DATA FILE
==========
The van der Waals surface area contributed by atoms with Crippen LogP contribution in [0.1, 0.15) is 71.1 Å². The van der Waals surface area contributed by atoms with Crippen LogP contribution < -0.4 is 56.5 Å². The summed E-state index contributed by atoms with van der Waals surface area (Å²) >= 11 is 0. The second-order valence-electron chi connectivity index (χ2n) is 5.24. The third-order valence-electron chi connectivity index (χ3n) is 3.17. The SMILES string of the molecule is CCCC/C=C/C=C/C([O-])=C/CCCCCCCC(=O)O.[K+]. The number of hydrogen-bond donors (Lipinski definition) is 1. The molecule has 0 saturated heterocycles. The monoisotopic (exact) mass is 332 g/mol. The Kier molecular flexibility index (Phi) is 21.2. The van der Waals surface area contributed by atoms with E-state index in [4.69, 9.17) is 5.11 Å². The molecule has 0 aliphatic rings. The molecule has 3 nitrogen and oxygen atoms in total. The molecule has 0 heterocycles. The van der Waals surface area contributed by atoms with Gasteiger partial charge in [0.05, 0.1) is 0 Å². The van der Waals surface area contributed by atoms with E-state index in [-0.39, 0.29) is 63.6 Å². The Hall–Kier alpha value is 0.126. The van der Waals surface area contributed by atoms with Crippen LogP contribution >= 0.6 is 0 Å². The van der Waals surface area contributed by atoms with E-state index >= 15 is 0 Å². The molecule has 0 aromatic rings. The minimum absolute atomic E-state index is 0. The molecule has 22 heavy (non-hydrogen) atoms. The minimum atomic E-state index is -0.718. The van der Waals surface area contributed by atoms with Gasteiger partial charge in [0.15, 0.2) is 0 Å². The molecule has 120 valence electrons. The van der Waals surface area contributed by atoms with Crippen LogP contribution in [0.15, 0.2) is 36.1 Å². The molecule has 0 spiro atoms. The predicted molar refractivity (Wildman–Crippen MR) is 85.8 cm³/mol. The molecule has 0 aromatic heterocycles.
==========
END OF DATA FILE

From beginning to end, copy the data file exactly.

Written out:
The van der Waals surface area contributed by atoms with Crippen LogP contribution in [0.1, 0.15) is 71.1 Å². The van der Waals surface area contributed by atoms with Crippen LogP contribution < -0.4 is 56.5 Å². The summed E-state index contributed by atoms with van der Waals surface area (Å²) >= 11 is 0. The second-order valence-electron chi connectivity index (χ2n) is 5.24. The third-order valence-electron chi connectivity index (χ3n) is 3.17. The SMILES string of the molecule is CCCC/C=C/C=C/C([O-])=C/CCCCCCCC(=O)O.[K+]. The number of hydrogen-bond donors (Lipinski definition) is 1. The molecule has 0 saturated heterocycles. The monoisotopic (exact) mass is 332 g/mol. The Kier molecular flexibility index (Phi) is 21.2. The van der Waals surface area contributed by atoms with E-state index in [4.69, 9.17) is 5.11 Å². The molecule has 0 aliphatic rings. The molecule has 3 nitrogen and oxygen atoms in total. The molecule has 0 heterocycles. The van der Waals surface area contributed by atoms with Gasteiger partial charge in [0.05, 0.1) is 0 Å². The van der Waals surface area contributed by atoms with E-state index in [-0.39, 0.29) is 63.6 Å². The Hall–Kier alpha value is 0.126. The van der Waals surface area contributed by atoms with Crippen LogP contribution >= 0.6 is 0 Å². The van der Waals surface area contributed by atoms with E-state index >= 15 is 0 Å². The molecule has 0 aromatic rings. The minimum absolute atomic E-state index is 0. The molecule has 22 heavy (non-hydrogen) atoms. The minimum atomic E-state index is -0.718. The van der Waals surface area contributed by atoms with Gasteiger partial charge in [0.15, 0.2) is 0 Å². The molecule has 120 valence electrons. The van der Waals surface area contributed by atoms with Crippen LogP contribution in [0.15, 0.2) is 36.1 Å². The molecule has 0 spiro atoms. The predicted molar refractivity (Wildman–Crippen MR) is 85.8 cm³/mol. The molecule has 0 aromatic heterocycles.